Day 2: May 15, 2005
Ghost Bridge



The caravan that left Springfield was much smaller than the one that arrived. Most of the people who had joined us at the Luna headed home. A group of five cars pulled out of the motel lot and started northeast. We stopped at the site of the old Pig Hip restaurant but could only snap photos and peek through windows. Owner Ernie Edwards was not at what may be the world's only "musem" nor was he at home next door. It was Ernie's brother in law who checked at the house before walking over to our group. He lived some distance away and had not seen Ernie in a year or so. I thought it a little odd that he would make the trip without some telephone coordination but that's what he said.

We stopped near Lincoln to check out the remnants of a bridge that once carried US-66 over Salt Creek. Roadies often refer to abandoned items as ghosts. There are ghost signs and ghost buildings. This is a ghost bridge. The abandoned concrete that leads to the bridge starts in a cut between two cemeteries and runs for a hundred yards or more into the trees. Near the signed gate, earth, dead leaves, and foliage start to encroach on the edges of the old road. Nearer the creek, the encroachment is almost complete and only a narrow footpath is visible. The supports still stand but the road surface comes to a abrupt stop well back from the water's edge. Randy & Melody had started down the road during a 1992 visit but had not reached the bridge. They did find and photograph a 1937 date marked in the roadway. The date remained hidden today but the size of trees growing between the supports gives an idea of just how long the supports have been idle. Pieces of the deck they once held are still here; Twisted rebar poking from the concrete slabs.

ADDENDUM: On their way back home, Kent & Mary Sue made a visit to the other (south) side of the river and were pleasantly surprised to find it easily reachable. Not only was it reachable, the approach roadway shows signs of some caretaking. Photos from the Sanderson's are here, here, and here.

Almost every issue of the Route 66 Federation News tells of some newly uncovered piece of the route's past. Usually I can just read about them and consider it less than likely that I will ever see them myself. Now was different. The issue that arrived just days ago described some bits of single lane "sidewalk" roadway in Lincoln, IL. Today I was able to photograph one section disappearing beneath a locked gate and to actually drive on another.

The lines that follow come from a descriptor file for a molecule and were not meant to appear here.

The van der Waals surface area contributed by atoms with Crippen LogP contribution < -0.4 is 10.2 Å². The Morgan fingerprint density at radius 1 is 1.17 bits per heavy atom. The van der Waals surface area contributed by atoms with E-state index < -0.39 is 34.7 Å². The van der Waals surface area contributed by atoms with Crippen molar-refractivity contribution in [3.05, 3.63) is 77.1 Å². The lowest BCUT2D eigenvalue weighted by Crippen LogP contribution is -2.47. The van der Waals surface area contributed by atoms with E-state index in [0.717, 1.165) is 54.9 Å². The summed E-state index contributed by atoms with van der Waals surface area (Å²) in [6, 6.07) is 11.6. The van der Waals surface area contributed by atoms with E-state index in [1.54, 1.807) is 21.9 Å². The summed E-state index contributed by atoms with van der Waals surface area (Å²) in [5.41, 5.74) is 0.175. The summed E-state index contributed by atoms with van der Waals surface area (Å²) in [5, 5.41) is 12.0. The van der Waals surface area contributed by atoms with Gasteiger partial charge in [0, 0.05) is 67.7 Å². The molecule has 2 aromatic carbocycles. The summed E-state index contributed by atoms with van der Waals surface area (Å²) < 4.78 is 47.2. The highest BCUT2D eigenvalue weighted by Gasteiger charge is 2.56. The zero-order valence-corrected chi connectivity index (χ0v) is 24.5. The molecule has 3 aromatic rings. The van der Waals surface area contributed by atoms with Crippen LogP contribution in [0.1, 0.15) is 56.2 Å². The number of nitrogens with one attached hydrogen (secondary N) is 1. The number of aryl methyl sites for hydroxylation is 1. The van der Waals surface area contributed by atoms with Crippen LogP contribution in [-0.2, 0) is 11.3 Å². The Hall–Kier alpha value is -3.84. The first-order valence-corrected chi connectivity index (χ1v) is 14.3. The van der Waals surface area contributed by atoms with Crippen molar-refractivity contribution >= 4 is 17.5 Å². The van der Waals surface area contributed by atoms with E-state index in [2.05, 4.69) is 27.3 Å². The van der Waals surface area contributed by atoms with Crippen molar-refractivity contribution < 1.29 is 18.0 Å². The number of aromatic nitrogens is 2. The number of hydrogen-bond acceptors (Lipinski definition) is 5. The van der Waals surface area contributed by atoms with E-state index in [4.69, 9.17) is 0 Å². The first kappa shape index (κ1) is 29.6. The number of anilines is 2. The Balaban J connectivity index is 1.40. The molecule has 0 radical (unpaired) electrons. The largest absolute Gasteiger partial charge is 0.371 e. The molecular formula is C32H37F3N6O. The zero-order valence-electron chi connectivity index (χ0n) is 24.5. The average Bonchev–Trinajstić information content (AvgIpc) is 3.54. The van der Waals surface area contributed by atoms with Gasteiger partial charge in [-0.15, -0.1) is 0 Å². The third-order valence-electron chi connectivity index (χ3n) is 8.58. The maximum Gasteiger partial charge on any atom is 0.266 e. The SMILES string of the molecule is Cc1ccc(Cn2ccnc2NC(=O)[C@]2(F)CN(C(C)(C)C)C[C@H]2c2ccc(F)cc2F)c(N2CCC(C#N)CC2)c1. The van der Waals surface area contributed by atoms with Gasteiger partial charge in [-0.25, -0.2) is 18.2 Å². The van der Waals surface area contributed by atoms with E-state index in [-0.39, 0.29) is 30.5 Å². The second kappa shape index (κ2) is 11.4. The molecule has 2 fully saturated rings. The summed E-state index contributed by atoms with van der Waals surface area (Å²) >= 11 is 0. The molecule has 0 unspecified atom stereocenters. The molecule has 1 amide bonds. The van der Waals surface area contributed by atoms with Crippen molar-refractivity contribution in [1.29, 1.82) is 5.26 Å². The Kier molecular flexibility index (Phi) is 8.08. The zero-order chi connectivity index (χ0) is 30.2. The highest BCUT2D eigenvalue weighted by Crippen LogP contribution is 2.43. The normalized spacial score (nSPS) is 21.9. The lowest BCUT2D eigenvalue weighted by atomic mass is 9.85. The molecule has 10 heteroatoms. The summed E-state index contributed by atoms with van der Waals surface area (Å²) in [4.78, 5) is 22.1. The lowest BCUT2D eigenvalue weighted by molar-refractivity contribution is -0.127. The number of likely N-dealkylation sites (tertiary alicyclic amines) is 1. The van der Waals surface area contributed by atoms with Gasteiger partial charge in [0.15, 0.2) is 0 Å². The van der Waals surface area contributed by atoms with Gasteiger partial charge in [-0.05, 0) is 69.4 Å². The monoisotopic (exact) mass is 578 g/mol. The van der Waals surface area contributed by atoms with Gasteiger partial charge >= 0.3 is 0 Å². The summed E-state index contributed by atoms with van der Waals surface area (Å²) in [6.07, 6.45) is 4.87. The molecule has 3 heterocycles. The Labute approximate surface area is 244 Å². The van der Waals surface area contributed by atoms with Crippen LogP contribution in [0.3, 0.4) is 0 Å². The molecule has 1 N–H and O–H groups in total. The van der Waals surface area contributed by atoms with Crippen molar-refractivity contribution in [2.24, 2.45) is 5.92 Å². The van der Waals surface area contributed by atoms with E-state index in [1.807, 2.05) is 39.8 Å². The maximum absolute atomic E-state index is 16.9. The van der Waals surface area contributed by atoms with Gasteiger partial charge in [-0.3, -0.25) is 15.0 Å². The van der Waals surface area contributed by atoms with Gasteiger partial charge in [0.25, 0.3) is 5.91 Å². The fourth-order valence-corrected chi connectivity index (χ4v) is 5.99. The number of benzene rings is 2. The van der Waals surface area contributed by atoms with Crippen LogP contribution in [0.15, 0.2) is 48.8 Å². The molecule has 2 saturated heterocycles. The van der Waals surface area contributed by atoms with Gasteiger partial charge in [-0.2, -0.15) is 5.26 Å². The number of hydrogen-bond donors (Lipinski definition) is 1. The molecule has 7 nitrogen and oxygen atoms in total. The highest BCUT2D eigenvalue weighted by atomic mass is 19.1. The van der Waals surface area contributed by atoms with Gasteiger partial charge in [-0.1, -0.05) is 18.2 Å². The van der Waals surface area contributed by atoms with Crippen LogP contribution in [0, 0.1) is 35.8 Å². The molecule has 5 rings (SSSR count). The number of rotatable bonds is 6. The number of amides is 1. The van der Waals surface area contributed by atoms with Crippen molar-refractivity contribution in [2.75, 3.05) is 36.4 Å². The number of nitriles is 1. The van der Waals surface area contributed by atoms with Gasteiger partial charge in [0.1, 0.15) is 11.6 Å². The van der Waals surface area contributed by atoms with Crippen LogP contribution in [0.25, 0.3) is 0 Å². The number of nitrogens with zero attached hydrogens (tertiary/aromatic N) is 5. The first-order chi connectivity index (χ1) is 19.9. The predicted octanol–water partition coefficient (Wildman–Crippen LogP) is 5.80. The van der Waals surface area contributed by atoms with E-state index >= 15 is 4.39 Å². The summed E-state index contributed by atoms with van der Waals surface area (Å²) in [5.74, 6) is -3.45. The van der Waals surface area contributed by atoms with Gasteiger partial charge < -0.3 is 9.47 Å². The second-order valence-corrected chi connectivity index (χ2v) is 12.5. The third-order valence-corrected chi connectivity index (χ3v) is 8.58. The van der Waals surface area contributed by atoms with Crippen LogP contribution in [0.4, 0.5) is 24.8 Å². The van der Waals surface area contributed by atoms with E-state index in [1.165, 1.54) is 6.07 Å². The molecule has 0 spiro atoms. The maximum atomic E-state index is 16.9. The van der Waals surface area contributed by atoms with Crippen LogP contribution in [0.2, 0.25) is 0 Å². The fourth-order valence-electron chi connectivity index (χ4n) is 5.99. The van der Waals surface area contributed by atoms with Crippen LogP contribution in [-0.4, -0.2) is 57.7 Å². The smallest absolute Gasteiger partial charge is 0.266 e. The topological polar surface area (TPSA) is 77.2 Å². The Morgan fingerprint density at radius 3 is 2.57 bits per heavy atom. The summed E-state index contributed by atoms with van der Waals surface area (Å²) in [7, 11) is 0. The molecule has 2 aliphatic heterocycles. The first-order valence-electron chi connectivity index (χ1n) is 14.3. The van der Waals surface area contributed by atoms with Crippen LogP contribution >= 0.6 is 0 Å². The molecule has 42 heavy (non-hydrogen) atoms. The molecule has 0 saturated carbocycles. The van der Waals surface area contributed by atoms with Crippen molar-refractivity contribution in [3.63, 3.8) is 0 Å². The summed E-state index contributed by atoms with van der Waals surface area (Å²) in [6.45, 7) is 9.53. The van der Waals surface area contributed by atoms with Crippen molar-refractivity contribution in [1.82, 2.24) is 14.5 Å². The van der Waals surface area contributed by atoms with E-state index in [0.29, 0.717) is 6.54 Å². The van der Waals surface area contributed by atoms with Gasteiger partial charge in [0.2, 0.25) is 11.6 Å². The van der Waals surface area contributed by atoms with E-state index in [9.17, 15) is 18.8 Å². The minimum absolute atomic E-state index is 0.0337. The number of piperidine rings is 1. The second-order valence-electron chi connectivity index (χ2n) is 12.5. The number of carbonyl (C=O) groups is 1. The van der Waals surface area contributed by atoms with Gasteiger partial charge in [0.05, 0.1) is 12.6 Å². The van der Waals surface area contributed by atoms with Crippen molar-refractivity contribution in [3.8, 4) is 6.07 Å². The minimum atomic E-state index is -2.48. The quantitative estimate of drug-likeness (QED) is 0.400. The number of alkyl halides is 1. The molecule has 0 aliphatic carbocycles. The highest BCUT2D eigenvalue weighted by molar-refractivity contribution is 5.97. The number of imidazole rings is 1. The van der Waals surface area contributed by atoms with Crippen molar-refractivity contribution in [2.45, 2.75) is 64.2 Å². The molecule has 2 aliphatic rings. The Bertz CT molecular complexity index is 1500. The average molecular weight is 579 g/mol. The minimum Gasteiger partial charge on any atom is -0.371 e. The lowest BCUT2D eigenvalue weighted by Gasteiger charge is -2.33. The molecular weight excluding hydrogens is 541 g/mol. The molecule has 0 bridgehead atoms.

Atlanta, IL, is less than a dozen miles up the road. I couldn't resist another picture of the wonderful octagon library. The large Judy & Sons mural/sign is just across the street from the library and is just one of several similar works sprucing up the town. Up the street, a former muffler man turned hotdog man has appeared since my last visit in 2003.

They might not all admit it but I think every roadie has a secret "places I'm really embarrassed to have not visited when I had the chance" list. I sure do and Funk's Grove is one of the entries. It was closed today so I can't actually take it off the list but I can be a little less embarrassed. Sure, there are other places on the list but they're secrets.

During the last year, the Dixie Trucker's Home changed owners and the Illinois Route 66 Hall of Fame that was housed there found a new home. That new home is in an old fire station in Pontiac. When I first heard of this proposed caravan, I thought it would be a chance to visit the new museum. Not much later, I learned that it was normally closed on Sundays and scratched it from the mental agenda. But luck was with us. The museum was open for a cruise by the Tri Chevy car club and we got in after all. I also got to meet Illinois 66 president Johnny "Moo Moo" Miller for the first time. That's Johnny on the right in the third picture talking with one of the cruise organizers. I'm not sure who the good looking eavesdropping blond is. I thought one of the cooler displays is the collection of license plates on back wall - 1911 through 1984.

The caravan was now down to the same two cars that had started in Indianapolis and Pat & Jennifer were starting to think about heading home. In Gardner, we stopped at the Riviera and checked out the former diner made from a former trolley car that sits behind the restaurant. Then it was inside for dinner. The downstairs dining room and upstairs kitchen are connected by dumb-waiter. The caravan officially disbanded here although I did see P & J one more time when I stopped in Braidwood to photograph the Polka Dot drive in. I next checked out the Braidwood Motel that's sort of behind the Polka Dot and decided to call it a day.

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